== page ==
San Francisco Giants superstar Barry Bonds doesn't know exactly when he will be inducted into baseball's Hall of Fame, but he hopes that banned all-time hits leader Pete Rose will there to greet him.
Bonds bluntly joined the chorus of current and former players who think that it's time for baseball commissioner Bud Selig to reconsider the lifetime ban that makes Rose ineligible for Cooperstown.
"I think it's ridiculous," he told a Bay Area reporter last week. "You've got criminals in this world who murder people and they get out of jail in seven years. You've got a player, no real proof on what he's done, and he's been banned longer than a murderer. Ridiculous. He's paid his dues.
"Everyone just get over it and move on."
There are strong opinions on both sides of the subject, but Bonds said Rose should be inducted as much for the benefit of the Hall of Fame as for himself.
"I don't think for us as players, to me personally, I don't think the Hall of Fame is complete without Pete Rose. Regardless of what happened, he's still considered the best hitter of all time. How can you have a Hall of Fame without the best hitter of all time? OK, he was punished. He's been punished long enough."
Selig is expected to have a meeting later this year with as many living Hall of Famers as possible to discuss the Rose situation. Bonds won't be among them, of course, but Rose has the support of some other living legends -- including wholesome pitching icon Nolan Ryan.
"I'm a supporter of Pete being in the Hall of Fame," Ryan said Monday. "I know what a competitor he was and when you walk into the Hall of Fame and see all those names ... Pete's plaque ought to be in there."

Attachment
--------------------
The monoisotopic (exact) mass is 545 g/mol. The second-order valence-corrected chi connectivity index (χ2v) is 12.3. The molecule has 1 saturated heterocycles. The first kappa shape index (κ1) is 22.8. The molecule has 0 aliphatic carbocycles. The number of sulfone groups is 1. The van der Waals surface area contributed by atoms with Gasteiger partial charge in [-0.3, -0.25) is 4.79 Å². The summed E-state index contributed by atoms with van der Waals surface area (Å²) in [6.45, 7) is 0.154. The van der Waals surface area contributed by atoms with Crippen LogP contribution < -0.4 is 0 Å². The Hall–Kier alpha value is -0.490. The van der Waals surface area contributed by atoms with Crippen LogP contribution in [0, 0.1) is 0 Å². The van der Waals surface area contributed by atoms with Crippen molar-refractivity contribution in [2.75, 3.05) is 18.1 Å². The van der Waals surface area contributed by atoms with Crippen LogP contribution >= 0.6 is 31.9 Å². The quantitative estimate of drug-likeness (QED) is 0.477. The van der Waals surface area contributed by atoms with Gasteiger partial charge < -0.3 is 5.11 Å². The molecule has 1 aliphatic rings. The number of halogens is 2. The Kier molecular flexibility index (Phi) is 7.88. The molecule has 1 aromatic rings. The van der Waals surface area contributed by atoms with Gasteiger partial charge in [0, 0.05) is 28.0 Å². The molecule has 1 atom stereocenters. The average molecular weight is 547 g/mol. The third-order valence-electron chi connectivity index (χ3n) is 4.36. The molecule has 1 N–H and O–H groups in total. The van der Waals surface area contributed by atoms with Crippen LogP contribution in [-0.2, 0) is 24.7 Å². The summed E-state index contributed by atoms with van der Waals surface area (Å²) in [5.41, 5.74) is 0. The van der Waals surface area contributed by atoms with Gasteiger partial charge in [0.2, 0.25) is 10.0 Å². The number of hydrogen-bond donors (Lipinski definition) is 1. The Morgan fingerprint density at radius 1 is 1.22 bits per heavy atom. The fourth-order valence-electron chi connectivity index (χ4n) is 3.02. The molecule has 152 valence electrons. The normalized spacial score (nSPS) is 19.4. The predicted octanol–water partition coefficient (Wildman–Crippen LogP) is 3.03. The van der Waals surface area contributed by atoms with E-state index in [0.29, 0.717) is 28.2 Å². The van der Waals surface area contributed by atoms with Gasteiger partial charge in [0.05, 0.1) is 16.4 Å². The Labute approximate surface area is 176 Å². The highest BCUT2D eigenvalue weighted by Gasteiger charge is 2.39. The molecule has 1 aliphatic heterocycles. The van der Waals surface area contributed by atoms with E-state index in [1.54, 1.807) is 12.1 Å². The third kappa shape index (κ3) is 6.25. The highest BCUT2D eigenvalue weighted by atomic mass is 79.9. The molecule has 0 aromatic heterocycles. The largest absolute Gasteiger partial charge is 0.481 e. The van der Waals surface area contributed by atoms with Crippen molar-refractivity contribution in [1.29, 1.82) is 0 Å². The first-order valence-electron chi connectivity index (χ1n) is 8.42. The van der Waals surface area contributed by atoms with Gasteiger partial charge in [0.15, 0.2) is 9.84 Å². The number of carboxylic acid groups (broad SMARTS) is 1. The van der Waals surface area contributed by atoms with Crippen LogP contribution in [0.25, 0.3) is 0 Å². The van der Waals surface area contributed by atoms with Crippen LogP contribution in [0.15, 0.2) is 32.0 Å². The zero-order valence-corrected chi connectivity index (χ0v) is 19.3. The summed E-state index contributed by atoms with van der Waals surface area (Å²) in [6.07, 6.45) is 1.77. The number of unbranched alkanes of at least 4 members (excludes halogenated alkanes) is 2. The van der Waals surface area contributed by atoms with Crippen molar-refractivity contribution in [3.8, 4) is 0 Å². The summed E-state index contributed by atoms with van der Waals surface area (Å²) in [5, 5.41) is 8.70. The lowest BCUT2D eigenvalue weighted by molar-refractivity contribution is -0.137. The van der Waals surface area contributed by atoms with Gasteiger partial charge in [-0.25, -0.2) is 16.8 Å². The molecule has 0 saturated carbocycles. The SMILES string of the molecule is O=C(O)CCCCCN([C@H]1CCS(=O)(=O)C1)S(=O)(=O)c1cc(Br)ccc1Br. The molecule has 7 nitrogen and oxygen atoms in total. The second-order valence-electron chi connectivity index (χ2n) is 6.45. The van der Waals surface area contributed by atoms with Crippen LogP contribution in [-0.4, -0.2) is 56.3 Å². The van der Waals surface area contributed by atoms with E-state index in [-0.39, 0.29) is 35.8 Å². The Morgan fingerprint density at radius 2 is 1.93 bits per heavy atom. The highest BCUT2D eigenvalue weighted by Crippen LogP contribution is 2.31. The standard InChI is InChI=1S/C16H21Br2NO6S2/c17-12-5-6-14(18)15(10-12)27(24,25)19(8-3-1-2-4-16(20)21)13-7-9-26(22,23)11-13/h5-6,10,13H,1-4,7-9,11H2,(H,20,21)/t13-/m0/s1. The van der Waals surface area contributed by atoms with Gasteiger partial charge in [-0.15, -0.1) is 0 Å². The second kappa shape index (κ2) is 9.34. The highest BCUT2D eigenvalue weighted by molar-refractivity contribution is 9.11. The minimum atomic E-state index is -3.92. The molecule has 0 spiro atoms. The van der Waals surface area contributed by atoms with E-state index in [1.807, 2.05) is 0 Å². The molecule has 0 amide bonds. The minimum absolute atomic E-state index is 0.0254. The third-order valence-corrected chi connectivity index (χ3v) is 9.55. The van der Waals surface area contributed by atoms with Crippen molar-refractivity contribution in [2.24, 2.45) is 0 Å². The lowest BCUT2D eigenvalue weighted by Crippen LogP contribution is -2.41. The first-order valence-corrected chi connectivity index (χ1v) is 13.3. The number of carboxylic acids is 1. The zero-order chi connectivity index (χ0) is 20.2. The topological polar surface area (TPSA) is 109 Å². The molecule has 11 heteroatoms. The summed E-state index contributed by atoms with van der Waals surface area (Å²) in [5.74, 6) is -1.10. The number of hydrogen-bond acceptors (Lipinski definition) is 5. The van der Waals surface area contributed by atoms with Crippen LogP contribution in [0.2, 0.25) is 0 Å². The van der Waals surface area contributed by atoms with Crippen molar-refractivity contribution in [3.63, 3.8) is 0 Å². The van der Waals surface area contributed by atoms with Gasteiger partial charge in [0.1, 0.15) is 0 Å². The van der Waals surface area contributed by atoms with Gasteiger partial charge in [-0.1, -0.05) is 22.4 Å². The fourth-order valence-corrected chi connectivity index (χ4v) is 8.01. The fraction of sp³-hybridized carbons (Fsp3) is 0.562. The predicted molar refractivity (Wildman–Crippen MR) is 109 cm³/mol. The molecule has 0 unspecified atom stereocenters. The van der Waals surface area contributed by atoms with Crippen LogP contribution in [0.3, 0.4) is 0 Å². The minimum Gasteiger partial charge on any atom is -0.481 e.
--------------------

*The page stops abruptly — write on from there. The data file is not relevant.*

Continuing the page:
Berkman nixes Chicks
Houston Astros outfielder and proud Texan Lance Berkman was deeply offended by comments from Natalie Maines of the country group The Dixie Chicks, who proclaimed to the audience at a recent London concert that she was embarrassed that President Bush is from Texas.
"It's an outrage," Berkman said. "I am disappointed that a group that claims Texas is their home state would make such a derogatory statement about a fine man in the White House in a time that our country needs to be together and not divided.
"I don't want to shoot them or anything. I just want them to move to Oklahoma."
"What I like about him is that he's not afraid of failure," Anderson said. "I was never afraid of failure, either. But now as I look back, my greatest thing was ignorance. I didn't know I wasn't smart enough to be afraid."
Trammell can't afford to fear failure because he's going to be knee deep in it in a week or so. The Tigers are so thin that they enter the final week of spring training with just one starting pitcher who is characterized as a lock to be in the starting rotation, somebody named Mike Maroth.
Veteran Steve Sparks is getting hammered regularly, and projected starter Andy Ven Hekken gave up five runs in the first inning of a start against the New York Yankees on Tuesday.
It's possible Trammell will reach way down into the Tigers' minor-league system for a couple of guys -- Jeremy Bonderman and Preston Larrison -- who pitched at Single-A Lakeland last year.
"There's not a whole long list to be choosing from," Trammell said. "I don't know who to keep running out there."
The Tigers apparently have been reduced to waiting to see what usable pitchers get released when major-league rosters are finalized later this week.
Frank Robinson is enjoying his second season as manager of the Montreal Expos, but he still says the best years of his baseball career were spent in Baltimore.
"[The Orioles allowed me] to grow as a person -- on and off the field," Robinson said. "They gave me the opportunity to coach, be a part of the front office and they gave me an opportunity to manage again."
Robinson also credits the Orioles and the city of Baltimore for paving his way into the Hall of Fame.